Two recent decisions of the Advertising Standards Board (the
"Board") highlight the need for
Australian businesses to control and monitor their engagement with
social media. The first case considered Smirnoff Vodka's
Facebook page, operated by Diageo and the second case considered
VB's Facebook page, operated by Fosters Australia, Asia &
In the Smirnoff Facebook case, the Board was required to
consider whether comments about the product and photographs that
appeared to show underage drinkers were in breach of Advertiser
Code of Ethics (the "Code").
1 While the Board considered Diageo's Facebook site
and content to constitute advertising, Diageo was found not to have
breached the Code as its site did not include material contrary to
prevailing community standards.
In the VB Facebook case, the Board considered questions posted
by the advertiser and comments from members of the community that
included coarse language and sexual references.2 The
Board determined that the comments posted were obscene,
discriminatory toward women, derogatory, insulting and degrading to
homosexual members of the community, and Fosters Australia was held
to have breached the Code.
In both cases the Board held that Facebook and Twitter pages
fell within the definition of advertising or marketing
communication and, as such, the Code applies to material or
comments posted by users or friends, in addition to content
generated by the page creator.
These decisions are consistent with the position of the Federal
Court of Australia where it has been determined that statements
posted on a business' Facebook and Twitter pages by others
constituted publication by the business. 3 In ACCC v
Allergy (No.2) (2011) 192 FCR 34 it was held that the business
accepted responsibility for the publications when it knew of the
publications and decided not to remove them. Hence the business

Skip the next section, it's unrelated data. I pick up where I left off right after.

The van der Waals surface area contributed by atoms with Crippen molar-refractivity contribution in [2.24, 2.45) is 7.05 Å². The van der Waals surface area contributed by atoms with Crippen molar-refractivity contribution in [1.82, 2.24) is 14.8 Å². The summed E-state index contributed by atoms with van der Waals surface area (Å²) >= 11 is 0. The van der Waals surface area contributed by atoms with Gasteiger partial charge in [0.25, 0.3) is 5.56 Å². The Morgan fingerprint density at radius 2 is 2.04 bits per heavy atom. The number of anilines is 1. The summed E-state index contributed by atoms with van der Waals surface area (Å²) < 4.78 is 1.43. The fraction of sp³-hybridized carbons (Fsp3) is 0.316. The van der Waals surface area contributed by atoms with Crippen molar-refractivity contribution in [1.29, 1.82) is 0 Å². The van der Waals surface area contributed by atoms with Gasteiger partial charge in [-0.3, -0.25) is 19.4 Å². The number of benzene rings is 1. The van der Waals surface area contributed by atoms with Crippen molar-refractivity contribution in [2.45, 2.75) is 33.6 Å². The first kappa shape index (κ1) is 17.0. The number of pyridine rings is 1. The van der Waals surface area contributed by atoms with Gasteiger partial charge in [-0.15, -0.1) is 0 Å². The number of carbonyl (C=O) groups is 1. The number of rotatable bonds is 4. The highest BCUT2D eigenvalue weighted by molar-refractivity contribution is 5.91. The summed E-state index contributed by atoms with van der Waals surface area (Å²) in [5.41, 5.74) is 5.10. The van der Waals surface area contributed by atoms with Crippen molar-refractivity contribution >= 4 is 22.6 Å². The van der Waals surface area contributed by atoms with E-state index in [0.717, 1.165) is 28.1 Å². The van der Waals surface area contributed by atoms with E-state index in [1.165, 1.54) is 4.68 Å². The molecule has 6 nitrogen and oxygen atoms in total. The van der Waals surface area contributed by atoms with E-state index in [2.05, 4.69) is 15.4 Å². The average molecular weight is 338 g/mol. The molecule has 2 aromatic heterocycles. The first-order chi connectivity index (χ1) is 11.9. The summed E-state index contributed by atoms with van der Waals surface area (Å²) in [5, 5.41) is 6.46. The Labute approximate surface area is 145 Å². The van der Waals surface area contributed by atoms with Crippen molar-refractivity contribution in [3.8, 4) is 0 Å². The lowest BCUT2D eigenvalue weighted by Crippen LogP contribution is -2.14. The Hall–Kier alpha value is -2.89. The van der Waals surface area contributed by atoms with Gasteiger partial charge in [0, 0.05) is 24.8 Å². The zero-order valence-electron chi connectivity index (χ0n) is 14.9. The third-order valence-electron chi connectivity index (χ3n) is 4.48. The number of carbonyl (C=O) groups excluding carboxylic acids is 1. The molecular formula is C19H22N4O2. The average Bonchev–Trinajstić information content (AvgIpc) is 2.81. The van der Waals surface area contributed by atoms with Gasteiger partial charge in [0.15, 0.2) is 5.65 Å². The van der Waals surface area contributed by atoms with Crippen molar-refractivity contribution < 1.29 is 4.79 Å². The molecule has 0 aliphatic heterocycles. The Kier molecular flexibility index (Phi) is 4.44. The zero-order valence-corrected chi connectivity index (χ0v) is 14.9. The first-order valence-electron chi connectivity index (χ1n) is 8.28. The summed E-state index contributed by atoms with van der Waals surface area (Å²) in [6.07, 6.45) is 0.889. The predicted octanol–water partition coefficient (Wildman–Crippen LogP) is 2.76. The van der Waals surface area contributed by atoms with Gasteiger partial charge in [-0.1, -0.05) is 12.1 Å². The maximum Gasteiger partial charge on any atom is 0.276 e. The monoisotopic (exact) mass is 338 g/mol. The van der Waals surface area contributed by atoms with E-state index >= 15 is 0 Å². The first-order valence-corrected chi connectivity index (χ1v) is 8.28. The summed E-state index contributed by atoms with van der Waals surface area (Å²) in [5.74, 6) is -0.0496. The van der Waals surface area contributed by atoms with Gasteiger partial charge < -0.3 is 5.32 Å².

became the publisher of testimonials on their Facebook and Twitter
pages from the time it became aware of their existence.
While there are real benefits to engaging with customers over
social media in a way that can boost a brand's reputation,
businesses need to be keenly aware that they cannot simply
establish a presence on a social media platform and then disengage.
Proper engagement over social media requires the establishment of
appropriate control mechanisms and frequent monitoring and scrutiny
of content to reduce the risk of breaching both advertising
standards and codes, and the Australian Consumer Law.
The important lesson from these recent decisions is that
Australian businesses can be held responsible for the content
uploaded onto social media by members of the community.
Whether it is posting on Facebook, tweeting on Twitter,
commenting on LinkedIn or blogging on Tumblr, Australian businesses
should view engagement in social media through the same prism it
views more 'traditional' forms of advertising. Due care and
consideration should be afforded to the message being conveyed
through social media and complying with Australian advertising
standards. Australian businesses should seriously consider devising
ready-response plans to take down potentially damaging
1 Advertising Standards Bureau 2012, Case
Report 0272/12 - Advertiser: Diageo Australia Limited, viewed
27 August 2012 <
http://126.96.36.199/cases/0272-12.pdf>. 2 Advertising Standards Bureau 2012, Case Report
0271/12 Advertiser: Fosters Australia, Asia & Pacific,
viewed 27 August 2012 <
http://188.8.131.52/cases/0271-12.pdf>. 3Australian Competition and Consumer Commission
(ACCC) v Allergy Pathway Pty Ltd (No.2) (2011) 192 FCR
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